Going into the snap election both the Conservatives and Labour are proposing variants on an energy price cap. The details are yet to be confirmed, but it is likely that both plans will involve the regulator being able to set a maximum cap on standard variable tariffs, as with customers who are on prepayment meters. The Labour plan may be slightly different, but as there is approximately 0% of Jeremy Corbyn winning the election I will focus on what is expected to be the conservative policy.
Visualising energy market engagement – only 3 out of 10 members of Blazin Squad would have switched energy supplier in the past three years.
Also, 7.5 members of Blazin Squad would support government price controls for energy markets.
Theresa May has indicated she’s gearing up to intervene in retail energy markets, despite warnings from many experts and former energy regulators. She’s stuck to some extent between a rock and a hard place. If she does nothing she is criticised by the tabloids for failing to protect consumers. If she intervenes, for example with a price cap of some sort or limits to standard variable tariffs, she is likely to reduce competition in the market and prices will be higher in the long run. This is against the backdrop of widespread public dissatisfaction with energy markets, despite the fact that competition is increasing and small suppliers with innovative products are launching almost weekly.
It’s accepted wisdom among UK and European policy makers that one of the best ways to lower carbon emissions is through marketisation and cross-border trade. This manifests itself in the phenomenon of what can be called ‘market imagination’, where entirely new markets are created to serve particular policy goals. The problem with these types of markets is that, if designed badly, they can produce perverse outcomes. One such market is the European Guarantee of Origin system. Under this system one ‘certificate’ is created for every MWh of electricity generated from renewable sources. This market is terribly designed, and has meant that green electricity is being double sold and consumers are being mislead.
Last week the CMA published the latest findings of its Energy Market Investigation, the “Summary of provisional decision on remedies”. More simply, the document lays out what the CMA proposes should be done to “fix” the UK retail energy market, given its previous conclusions that many consumers overpay significantly. In this post I will attempt to lay out my thoughts on the remedies, and the extent to which they are good or horrifically bad ideas. Spoiler: one or two are horiffically bad. I also won’t deal with everything the document lays out, so sorry if anyone has particularly strong opinions on the locational adjustments for transmission losses.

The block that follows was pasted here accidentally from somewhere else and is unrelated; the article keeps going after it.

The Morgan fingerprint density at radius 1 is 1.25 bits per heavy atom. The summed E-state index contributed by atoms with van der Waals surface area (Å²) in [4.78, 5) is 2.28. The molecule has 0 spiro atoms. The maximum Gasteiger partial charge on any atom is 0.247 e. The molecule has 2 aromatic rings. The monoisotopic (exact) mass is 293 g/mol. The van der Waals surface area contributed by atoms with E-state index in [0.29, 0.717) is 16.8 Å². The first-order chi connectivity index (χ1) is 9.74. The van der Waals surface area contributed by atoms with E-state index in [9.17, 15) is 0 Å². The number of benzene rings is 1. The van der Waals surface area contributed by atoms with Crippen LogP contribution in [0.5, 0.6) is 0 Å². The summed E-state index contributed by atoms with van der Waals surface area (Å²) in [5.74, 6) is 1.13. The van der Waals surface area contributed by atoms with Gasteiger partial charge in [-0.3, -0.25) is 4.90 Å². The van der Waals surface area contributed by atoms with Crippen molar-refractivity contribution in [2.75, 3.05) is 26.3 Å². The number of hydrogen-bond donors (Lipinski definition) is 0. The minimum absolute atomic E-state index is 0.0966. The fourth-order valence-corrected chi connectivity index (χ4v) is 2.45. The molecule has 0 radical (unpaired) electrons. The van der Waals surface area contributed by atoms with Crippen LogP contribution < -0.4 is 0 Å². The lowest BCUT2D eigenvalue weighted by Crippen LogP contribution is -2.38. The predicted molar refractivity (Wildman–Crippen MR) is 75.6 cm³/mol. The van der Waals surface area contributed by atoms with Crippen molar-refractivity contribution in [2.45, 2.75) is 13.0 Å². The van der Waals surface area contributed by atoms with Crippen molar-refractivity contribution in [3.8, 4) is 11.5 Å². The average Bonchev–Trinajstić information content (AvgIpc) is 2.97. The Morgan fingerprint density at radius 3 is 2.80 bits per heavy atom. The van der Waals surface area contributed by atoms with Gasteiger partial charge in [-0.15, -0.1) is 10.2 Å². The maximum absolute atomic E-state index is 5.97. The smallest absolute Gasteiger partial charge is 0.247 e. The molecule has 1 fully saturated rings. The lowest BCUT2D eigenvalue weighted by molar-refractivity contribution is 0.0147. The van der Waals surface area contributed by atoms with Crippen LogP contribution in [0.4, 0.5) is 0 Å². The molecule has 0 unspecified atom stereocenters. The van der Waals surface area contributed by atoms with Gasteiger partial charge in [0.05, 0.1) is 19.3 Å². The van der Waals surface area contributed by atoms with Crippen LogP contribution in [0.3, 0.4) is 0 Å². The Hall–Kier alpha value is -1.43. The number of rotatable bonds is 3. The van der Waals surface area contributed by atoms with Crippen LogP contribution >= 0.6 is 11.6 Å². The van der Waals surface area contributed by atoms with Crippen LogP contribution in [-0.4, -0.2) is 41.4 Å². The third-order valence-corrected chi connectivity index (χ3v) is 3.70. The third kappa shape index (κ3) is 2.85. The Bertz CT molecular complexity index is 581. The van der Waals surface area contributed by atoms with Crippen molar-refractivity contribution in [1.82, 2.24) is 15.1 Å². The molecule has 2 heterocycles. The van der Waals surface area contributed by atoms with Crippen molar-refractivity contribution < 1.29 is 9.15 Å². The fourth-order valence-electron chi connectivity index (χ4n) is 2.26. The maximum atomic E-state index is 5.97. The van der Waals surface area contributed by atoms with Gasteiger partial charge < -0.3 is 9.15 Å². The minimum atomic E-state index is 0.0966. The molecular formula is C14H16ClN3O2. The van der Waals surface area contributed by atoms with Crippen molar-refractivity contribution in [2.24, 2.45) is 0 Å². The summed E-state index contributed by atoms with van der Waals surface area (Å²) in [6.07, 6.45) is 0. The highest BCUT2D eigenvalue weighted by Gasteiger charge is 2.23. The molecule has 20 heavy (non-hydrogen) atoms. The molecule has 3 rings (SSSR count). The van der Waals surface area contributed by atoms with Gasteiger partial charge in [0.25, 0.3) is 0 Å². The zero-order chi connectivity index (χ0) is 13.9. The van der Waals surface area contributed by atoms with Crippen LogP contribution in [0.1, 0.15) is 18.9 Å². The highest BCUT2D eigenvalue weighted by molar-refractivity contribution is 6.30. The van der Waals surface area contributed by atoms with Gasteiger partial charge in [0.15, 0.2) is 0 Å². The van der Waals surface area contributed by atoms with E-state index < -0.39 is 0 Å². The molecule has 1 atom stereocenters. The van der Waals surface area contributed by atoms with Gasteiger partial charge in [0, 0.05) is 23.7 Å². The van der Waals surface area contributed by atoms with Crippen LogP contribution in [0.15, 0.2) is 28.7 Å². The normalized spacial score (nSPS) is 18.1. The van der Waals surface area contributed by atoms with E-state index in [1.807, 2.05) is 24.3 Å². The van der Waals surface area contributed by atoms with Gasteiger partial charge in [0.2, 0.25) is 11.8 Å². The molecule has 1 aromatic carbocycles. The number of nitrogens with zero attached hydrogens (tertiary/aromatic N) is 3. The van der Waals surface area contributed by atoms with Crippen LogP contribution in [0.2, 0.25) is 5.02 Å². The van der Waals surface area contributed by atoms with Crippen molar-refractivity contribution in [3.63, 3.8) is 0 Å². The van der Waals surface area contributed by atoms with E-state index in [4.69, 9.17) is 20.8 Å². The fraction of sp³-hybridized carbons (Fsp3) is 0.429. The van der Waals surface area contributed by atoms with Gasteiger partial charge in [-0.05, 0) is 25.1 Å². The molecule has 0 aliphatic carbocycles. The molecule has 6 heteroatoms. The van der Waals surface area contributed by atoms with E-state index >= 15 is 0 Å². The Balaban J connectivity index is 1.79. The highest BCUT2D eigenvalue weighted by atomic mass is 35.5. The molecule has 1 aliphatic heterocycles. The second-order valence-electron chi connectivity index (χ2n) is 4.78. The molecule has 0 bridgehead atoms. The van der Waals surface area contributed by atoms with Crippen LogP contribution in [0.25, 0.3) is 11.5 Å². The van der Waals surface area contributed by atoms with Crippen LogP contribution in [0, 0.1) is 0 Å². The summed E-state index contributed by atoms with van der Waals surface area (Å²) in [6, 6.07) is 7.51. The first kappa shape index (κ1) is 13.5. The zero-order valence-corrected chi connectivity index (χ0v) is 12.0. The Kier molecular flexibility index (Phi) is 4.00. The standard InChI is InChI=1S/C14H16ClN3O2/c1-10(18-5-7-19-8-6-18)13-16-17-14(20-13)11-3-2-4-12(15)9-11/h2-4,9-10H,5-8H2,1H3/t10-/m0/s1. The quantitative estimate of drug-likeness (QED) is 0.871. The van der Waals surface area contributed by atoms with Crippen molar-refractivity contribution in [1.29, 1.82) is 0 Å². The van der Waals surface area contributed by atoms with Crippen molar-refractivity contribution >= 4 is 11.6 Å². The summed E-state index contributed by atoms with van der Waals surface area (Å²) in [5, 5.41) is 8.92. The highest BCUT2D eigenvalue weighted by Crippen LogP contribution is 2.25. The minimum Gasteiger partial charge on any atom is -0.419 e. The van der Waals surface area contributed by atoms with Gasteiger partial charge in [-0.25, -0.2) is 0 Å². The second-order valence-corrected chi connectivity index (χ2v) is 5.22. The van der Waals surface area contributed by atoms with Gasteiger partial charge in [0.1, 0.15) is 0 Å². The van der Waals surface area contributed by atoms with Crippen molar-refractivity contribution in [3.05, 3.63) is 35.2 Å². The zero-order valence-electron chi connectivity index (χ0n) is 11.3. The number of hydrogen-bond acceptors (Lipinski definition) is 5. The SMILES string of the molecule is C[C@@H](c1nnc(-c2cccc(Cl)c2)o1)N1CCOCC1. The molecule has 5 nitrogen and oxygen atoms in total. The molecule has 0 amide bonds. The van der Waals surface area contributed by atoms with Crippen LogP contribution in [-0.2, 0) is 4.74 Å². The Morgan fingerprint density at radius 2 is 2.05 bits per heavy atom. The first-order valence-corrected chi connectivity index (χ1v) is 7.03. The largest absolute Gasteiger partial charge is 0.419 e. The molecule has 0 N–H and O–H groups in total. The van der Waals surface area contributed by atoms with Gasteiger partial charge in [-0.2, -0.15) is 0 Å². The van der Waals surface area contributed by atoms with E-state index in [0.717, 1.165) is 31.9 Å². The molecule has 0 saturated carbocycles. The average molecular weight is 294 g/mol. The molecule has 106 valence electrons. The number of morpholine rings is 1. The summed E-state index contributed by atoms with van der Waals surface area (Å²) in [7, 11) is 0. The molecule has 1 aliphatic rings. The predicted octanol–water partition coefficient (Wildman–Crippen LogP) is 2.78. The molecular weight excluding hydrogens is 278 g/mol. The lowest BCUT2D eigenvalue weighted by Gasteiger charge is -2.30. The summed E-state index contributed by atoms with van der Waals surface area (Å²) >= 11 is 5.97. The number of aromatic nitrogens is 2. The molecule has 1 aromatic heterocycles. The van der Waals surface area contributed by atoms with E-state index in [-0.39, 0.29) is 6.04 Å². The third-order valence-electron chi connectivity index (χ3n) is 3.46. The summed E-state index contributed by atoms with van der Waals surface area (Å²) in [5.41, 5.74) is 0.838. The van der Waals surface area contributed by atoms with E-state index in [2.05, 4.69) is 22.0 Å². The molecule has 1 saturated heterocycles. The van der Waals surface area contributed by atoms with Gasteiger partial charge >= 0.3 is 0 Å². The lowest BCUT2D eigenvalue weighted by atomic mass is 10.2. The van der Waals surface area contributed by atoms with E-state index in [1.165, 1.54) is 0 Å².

It is often said that buying an energy tariff is confusing. This isn’t true, choosing an electricity tariff is simple and completely painless. Compared to virtually all other purchasing decisions, it’s seriously easy. The quality of the actual delivered service is identical and in the vast majority of ways the providers are exactly the same. Think about if instead you had to purchase a television. There are a huge number of different technologies, sizes, price points and brands. Contrast that to the complexity of choosing an electricity tariff. Tools such as price comparison websites do a great job of displaying the relevant data. Consumers can input a few facts about their house and in a couple of minutes they have a personalised quote where the estimated annual cost is displayed.
The Netherlands is a rare example of a country where consumers have a high willingness to pay for green power and a correspondingly high enrolment in green tariffs. By the end of 2014 64% of Dutch consumers had a green power contract for their electricity. This is by far the highest recorded enrolment out of any country in the world. It’s closest rival, New Zealand which has a large amount of renewables generated anyway, only has 26% of consumers enrolled. Despite this apparent success, renewable energy still comprises a small proportion of the total energy generated in the country. This case study will look at several of the factors which have driven the increase in households purchasing green electricity, before engaging in a discussion on whether these trends are uniquely Dutch, whether the program has been a success, and whether there are lessons which can be learned for other countries looking to support a demand side policy.